Sunday, April 24, 2016

The Conflict of Conflict...

       I'm relatively new to novel-writing.  Granted, I've always loved to write, but writing a novel is something "real" writers do and calling myself a writer has been a struggle.  It took three years to write my novel, to really, purposefully, create a story.  I like my characters very much.  I love them, actually.  They're lovable, fun...but for a while they were very, very boring.  I loved them so much, I didn't want any harm to come to them.  That was a problem.
         For several months I found myself stuck.  Stuck in the muck of why isn't this working?  I had a map of where my story was going, I liked where it ended, but I was taking the long, comfortable safe route with potty stops and 5-star restaurant meals along the way.  We all like to travel in style, am I right?  So I remained stuck.  No one grew and life was good…for my characters.  
         And then it struck me.
         Novel writing is a lot like mothering.   If I protect my children from everything that might harm them, they live their lives in a cocoon.  They don't try anything new because I'm afraid they might get hurt, or worse, get their precious feelings hurt.  That's no way to parent.  Kids grow through conflict.  Kids flourish by doing.   Kids learn through failure, pulling themselves up by their bootstraps and trying again.  They discern whom they can trust by putting themselves out there and getting burned.  They experience loss and discover ways to survive and heal.  They drop into an unmarked pit and have to dig themselves out.  A hovering parent produces a stagnant kid.  A hovering writer produces a boring book.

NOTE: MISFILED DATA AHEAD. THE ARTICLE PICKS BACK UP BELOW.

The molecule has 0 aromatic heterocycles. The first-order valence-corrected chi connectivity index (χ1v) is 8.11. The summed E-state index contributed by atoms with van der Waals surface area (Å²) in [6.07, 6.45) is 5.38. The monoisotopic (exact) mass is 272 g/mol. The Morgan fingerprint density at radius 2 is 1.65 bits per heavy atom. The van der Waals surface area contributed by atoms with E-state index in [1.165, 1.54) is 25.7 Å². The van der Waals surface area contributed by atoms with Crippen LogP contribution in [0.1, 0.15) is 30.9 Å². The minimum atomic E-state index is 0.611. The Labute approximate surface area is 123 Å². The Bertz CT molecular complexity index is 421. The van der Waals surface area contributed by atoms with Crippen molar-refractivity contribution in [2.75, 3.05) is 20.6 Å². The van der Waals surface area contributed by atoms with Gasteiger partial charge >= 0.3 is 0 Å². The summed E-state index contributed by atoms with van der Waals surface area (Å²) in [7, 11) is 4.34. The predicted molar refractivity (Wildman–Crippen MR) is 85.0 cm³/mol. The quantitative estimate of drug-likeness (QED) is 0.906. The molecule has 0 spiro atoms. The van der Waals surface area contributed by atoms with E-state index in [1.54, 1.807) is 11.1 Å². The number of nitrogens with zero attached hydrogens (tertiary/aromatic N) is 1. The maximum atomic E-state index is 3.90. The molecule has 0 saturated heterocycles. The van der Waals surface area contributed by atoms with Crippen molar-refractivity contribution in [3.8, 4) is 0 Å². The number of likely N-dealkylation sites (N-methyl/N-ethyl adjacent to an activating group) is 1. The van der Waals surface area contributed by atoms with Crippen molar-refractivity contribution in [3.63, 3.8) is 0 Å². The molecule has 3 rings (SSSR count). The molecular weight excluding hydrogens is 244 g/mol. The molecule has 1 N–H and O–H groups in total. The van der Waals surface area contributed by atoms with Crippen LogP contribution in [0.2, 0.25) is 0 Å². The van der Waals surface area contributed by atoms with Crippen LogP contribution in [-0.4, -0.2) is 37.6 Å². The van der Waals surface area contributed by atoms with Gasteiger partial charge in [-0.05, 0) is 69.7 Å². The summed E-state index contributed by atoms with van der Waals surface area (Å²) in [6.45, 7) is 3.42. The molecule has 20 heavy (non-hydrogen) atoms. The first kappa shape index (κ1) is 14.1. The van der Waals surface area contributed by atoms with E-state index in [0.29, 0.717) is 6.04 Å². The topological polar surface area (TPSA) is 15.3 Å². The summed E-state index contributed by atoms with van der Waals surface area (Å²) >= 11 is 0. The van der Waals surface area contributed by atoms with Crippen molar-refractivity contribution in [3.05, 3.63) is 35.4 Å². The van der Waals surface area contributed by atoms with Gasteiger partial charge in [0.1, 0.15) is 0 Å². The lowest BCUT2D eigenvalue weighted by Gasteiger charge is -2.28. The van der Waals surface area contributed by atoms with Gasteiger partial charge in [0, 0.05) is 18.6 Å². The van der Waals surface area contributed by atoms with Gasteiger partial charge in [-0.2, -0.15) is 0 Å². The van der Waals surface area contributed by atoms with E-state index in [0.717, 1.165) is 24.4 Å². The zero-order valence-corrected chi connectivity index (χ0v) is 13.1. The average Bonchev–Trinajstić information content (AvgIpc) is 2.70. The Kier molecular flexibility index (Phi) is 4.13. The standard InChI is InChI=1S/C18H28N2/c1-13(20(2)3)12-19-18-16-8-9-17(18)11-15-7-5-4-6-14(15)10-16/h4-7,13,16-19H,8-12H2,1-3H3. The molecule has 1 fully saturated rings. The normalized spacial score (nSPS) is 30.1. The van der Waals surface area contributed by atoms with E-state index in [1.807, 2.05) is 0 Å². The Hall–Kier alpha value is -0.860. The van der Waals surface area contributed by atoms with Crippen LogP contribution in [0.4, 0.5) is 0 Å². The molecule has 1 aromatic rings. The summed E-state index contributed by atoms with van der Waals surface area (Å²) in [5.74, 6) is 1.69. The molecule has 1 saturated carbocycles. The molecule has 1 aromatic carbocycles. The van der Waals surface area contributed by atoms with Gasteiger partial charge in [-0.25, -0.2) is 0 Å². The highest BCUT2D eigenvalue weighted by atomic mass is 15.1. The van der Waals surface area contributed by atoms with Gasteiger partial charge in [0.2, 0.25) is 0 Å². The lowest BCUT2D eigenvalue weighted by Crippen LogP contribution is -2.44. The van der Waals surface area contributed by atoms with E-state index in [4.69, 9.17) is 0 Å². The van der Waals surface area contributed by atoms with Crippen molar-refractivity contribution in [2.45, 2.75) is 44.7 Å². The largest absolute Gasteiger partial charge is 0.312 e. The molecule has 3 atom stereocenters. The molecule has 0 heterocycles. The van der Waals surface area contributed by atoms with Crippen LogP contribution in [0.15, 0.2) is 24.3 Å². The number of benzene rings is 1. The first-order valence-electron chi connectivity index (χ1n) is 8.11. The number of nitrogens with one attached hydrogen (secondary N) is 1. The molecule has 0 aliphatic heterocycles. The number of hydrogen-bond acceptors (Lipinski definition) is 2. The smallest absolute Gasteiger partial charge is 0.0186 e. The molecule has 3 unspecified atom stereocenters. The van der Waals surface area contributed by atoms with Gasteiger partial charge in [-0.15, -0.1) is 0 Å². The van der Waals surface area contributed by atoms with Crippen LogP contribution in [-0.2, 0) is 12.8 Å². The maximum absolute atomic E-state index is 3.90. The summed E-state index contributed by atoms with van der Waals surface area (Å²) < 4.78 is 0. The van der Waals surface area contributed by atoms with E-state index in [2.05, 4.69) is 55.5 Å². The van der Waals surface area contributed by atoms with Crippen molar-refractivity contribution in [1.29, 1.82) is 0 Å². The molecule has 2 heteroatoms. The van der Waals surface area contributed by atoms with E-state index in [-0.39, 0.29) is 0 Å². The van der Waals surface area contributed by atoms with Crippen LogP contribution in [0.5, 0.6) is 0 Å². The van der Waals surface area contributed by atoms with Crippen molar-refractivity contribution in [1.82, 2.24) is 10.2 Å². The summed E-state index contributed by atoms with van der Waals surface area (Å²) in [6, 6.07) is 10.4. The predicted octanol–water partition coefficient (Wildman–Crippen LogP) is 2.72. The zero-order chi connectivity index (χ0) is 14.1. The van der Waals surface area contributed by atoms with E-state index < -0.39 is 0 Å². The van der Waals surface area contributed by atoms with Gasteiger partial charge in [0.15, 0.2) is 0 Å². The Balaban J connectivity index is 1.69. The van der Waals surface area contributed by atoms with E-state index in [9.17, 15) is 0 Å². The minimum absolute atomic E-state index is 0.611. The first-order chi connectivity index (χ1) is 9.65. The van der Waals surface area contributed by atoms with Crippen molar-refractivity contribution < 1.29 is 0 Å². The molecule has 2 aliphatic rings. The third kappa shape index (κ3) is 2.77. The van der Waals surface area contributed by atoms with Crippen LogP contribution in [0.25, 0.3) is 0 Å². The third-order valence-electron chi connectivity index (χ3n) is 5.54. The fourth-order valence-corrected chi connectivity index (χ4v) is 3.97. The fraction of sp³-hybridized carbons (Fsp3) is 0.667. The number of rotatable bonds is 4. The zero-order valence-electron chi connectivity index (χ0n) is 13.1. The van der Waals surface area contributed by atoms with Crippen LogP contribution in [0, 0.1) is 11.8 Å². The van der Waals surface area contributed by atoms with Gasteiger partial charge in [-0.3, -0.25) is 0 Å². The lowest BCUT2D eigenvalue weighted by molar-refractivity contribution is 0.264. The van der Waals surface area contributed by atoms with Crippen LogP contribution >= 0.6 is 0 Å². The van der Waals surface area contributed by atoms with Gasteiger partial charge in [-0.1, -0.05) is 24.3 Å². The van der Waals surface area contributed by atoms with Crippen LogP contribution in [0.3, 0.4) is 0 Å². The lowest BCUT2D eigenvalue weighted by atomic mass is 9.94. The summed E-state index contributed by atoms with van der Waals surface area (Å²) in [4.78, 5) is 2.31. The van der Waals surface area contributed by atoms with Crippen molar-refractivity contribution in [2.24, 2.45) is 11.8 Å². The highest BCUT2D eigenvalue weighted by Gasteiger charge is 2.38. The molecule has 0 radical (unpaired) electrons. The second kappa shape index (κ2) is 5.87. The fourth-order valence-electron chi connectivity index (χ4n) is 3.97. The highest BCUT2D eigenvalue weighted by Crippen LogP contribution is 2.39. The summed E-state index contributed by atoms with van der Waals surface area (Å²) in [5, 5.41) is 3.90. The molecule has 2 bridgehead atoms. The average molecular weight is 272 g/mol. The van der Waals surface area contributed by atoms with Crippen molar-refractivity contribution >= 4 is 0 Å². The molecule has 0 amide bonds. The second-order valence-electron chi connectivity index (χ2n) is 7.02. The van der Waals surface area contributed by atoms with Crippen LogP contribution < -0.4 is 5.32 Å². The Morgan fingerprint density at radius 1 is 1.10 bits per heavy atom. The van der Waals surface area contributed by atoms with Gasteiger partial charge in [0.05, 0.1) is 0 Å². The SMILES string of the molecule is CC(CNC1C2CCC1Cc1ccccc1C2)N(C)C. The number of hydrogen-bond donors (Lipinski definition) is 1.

So, I kissed all of my characters on the head and told them I loved them. 
         Then I dropped them into a deep, deep hole.
         They all fell in.
         Every single one of them was shocked and hurt.
         Their fears swirled around them and they searched for a way out. 
         I had the luxury of knowing what came next...mostly.  I left a couple of them in the hole a little longer than others, but as a mother, or a writer, I knew it was for their own good. 
         It hurt me to see them like that, traumatized and afraid.  They suffered…but eventually they healed and they grew and their story was more interesting because conflict is inevitable.  We've all experienced it.  Everyone relates to it.  And a story, a life without conflict is colorless and barren.  

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